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What is a Non-Molestation Order?

Tuesday April 9, 2024

A Non-Molestation Order Is an order that is made to protect an individual from domestic abuse. This order is made in the Family Court and prevents the respondent from ‘molesting’ the applicant. The order can be made for the applicant and also any relevant children.


Who can apply?

In order to apply for a Non-Molestation Order, you must be ‘associated’ with the person you wish to seek the order against. The Family Law Act 1996 defines who an applicant will be able to make an Order against, this covers the majority of ‘family relationships’, this includes; 

Someone who you are or have been married to.

Someone who you are or have been in a civil partnership with.

Someone who you have Cohabited with whilst in a relationship.

Someone who you have lived in the same house and aren’t a tenant, lodger, boarder or one of you is the other person’s employee.

A relative/family member.

Someone who you have or have had an agreement of marriage with.

Someone who you have or have had an intimate personal relationship with each other which is or was of significant duration.

Someone who you have entered into a civil partnership agreement with.

You have a child together or share, or have shared, parental responsibility for a child.

You are parties to family proceedings with someone.


What will a Non-Molestation Order protect against?

A Non-Molestation Order will protect against-

Threats or use of violence.

Intimidation and harassment. 

The respondent coming within a certain distance of the protected person- this can include zones around your home and workplace.

Making any contact with the protected person.


Making the application

Applications can be made with or without notice. 

If the order is made with notice, the respondent will be notified of the application before the hearing.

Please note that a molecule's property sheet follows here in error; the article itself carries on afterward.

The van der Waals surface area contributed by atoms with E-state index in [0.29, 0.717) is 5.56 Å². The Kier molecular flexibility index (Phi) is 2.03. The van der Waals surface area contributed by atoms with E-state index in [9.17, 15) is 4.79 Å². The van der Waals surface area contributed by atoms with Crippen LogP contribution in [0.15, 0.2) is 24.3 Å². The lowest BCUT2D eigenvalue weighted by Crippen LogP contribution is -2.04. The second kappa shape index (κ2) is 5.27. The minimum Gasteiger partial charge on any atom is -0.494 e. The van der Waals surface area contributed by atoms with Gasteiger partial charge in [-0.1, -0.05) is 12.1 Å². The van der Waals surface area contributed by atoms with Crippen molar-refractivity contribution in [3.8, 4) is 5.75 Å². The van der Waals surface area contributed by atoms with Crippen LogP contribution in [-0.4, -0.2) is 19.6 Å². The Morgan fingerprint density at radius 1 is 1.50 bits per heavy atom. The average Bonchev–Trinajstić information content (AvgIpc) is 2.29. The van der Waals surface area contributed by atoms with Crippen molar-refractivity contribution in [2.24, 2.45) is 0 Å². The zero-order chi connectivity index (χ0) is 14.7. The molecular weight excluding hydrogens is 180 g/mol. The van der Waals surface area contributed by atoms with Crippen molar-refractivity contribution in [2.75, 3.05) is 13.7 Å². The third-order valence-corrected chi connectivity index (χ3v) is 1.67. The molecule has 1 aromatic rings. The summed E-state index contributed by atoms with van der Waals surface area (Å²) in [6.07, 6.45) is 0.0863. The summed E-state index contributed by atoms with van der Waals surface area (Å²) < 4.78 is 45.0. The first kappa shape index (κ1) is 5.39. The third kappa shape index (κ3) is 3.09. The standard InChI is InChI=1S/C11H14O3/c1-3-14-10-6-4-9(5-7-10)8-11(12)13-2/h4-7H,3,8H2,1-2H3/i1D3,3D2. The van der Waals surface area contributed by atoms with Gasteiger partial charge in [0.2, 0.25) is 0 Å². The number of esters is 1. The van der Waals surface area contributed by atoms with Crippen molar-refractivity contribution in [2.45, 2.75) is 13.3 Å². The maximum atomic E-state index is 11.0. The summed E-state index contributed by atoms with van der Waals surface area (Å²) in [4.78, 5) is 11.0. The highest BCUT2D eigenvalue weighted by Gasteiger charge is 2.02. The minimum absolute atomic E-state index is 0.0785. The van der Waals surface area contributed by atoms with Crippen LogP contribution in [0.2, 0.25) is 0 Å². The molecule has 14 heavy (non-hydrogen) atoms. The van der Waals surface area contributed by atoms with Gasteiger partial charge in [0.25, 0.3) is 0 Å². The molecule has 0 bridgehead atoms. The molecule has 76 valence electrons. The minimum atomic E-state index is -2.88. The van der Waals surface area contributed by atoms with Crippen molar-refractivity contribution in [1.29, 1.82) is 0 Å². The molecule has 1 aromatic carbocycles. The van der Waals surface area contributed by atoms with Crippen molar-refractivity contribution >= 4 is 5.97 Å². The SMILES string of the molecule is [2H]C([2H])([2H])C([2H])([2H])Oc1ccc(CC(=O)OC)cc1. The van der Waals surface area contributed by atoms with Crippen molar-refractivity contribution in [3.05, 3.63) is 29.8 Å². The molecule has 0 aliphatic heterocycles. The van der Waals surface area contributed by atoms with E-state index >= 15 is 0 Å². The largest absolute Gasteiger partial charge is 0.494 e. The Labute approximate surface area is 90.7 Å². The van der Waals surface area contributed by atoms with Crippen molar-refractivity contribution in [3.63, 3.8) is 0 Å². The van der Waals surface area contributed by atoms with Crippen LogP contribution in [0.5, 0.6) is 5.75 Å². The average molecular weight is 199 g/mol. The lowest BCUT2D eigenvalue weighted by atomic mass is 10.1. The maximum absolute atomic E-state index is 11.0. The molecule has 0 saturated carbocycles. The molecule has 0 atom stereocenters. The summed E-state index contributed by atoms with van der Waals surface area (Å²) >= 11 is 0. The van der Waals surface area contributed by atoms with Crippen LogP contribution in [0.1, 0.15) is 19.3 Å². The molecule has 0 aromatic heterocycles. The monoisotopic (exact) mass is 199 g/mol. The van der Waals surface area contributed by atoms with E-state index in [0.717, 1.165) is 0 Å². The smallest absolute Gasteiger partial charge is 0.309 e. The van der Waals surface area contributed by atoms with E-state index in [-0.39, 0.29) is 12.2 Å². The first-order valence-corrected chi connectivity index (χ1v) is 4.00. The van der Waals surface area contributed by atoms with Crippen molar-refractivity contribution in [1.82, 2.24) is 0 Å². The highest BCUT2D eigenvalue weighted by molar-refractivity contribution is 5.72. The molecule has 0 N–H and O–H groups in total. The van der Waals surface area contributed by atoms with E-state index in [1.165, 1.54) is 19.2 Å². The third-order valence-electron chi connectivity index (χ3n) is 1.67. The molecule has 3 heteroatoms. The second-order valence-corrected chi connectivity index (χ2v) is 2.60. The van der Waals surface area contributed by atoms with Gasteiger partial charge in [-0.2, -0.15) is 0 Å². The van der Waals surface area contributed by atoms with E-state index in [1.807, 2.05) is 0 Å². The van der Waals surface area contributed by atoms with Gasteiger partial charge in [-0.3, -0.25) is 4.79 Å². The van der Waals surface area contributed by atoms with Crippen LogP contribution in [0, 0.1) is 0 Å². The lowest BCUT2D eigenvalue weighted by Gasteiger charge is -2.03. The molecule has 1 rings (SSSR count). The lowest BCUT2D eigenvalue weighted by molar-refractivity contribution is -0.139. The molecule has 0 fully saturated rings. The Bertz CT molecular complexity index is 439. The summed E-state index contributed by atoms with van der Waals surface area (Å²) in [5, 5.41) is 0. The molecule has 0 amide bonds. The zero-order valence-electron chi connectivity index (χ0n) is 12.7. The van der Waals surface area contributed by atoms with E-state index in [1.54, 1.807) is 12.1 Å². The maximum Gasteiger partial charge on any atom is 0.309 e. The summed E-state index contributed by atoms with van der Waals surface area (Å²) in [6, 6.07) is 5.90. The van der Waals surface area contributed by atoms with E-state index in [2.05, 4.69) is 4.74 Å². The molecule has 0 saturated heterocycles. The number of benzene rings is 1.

If the order is made without notice, the respondent will not be made aware of the application until it has been granted. Orders will be made without notice when someone would be at risk of harm if the respondent was notified before the order was granted.


What will happen once the Order is granted?

Once granted, the order will not come into effect until it has been served on the respondent. This is due to the fact that until the respondent is aware of the order and its conditions, they will not be able to follow it and cannot be charged for breaching it.

Once granted and served, the Order will typically be in effect for 6-12 Months, but the order can be extended if a longer period of protection is needed. 

If the Non-Molestation Order is breached by the respondent this is a criminal offence. Breach of this order can result in the respondent being arrested, with a maximum sentence of 5 years and a fine for criminal proceedings and 2 years for civil proceedings. After the Order is served, if the other individual does something that is prevented by the Order, you should ring the police immediately. 


Contact AFG Law on enquiries@afglaw.co.uk for further information or assistance.  

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